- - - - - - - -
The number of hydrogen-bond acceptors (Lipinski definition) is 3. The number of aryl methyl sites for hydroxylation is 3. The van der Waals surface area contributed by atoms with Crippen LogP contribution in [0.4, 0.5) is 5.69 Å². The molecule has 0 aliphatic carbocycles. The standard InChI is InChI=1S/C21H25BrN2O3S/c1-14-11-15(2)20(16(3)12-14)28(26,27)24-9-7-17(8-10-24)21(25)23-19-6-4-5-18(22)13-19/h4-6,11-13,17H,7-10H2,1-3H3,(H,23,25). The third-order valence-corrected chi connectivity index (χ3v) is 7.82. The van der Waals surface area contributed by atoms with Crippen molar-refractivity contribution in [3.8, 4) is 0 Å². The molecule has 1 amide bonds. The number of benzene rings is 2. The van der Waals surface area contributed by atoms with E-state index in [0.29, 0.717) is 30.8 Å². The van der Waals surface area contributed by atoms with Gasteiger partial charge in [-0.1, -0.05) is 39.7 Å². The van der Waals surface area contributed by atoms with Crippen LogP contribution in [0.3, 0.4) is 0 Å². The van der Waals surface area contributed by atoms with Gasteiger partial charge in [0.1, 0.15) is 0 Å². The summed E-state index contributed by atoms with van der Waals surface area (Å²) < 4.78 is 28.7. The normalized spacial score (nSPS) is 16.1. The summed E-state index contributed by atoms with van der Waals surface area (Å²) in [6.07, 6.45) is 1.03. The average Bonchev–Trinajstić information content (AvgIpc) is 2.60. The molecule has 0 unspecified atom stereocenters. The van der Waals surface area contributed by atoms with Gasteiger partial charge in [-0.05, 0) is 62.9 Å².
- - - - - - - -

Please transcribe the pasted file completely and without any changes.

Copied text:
The number of hydrogen-bond acceptors (Lipinski definition) is 3. The number of aryl methyl sites for hydroxylation is 3. The van der Waals surface area contributed by atoms with Crippen LogP contribution in [0.4, 0.5) is 5.69 Å². The molecule has 0 aliphatic carbocycles. The standard InChI is InChI=1S/C21H25BrN2O3S/c1-14-11-15(2)20(16(3)12-14)28(26,27)24-9-7-17(8-10-24)21(25)23-19-6-4-5-18(22)13-19/h4-6,11-13,17H,7-10H2,1-3H3,(H,23,25). The third-order valence-corrected chi connectivity index (χ3v) is 7.82. The van der Waals surface area contributed by atoms with Crippen molar-refractivity contribution in [3.8, 4) is 0 Å². The molecule has 1 amide bonds. The number of benzene rings is 2. The van der Waals surface area contributed by atoms with E-state index in [0.29, 0.717) is 30.8 Å². The van der Waals surface area contributed by atoms with Gasteiger partial charge in [-0.1, -0.05) is 39.7 Å². The van der Waals surface area contributed by atoms with Crippen LogP contribution in [0.3, 0.4) is 0 Å². The van der Waals surface area contributed by atoms with Gasteiger partial charge in [0.1, 0.15) is 0 Å². The summed E-state index contributed by atoms with van der Waals surface area (Å²) < 4.78 is 28.7. The normalized spacial score (nSPS) is 16.1. The summed E-state index contributed by atoms with van der Waals surface area (Å²) in [6.07, 6.45) is 1.03. The average Bonchev–Trinajstić information content (AvgIpc) is 2.60. The molecule has 0 unspecified atom stereocenters. The van der Waals surface area contributed by atoms with Gasteiger partial charge in [-0.05, 0) is 62.9 Å².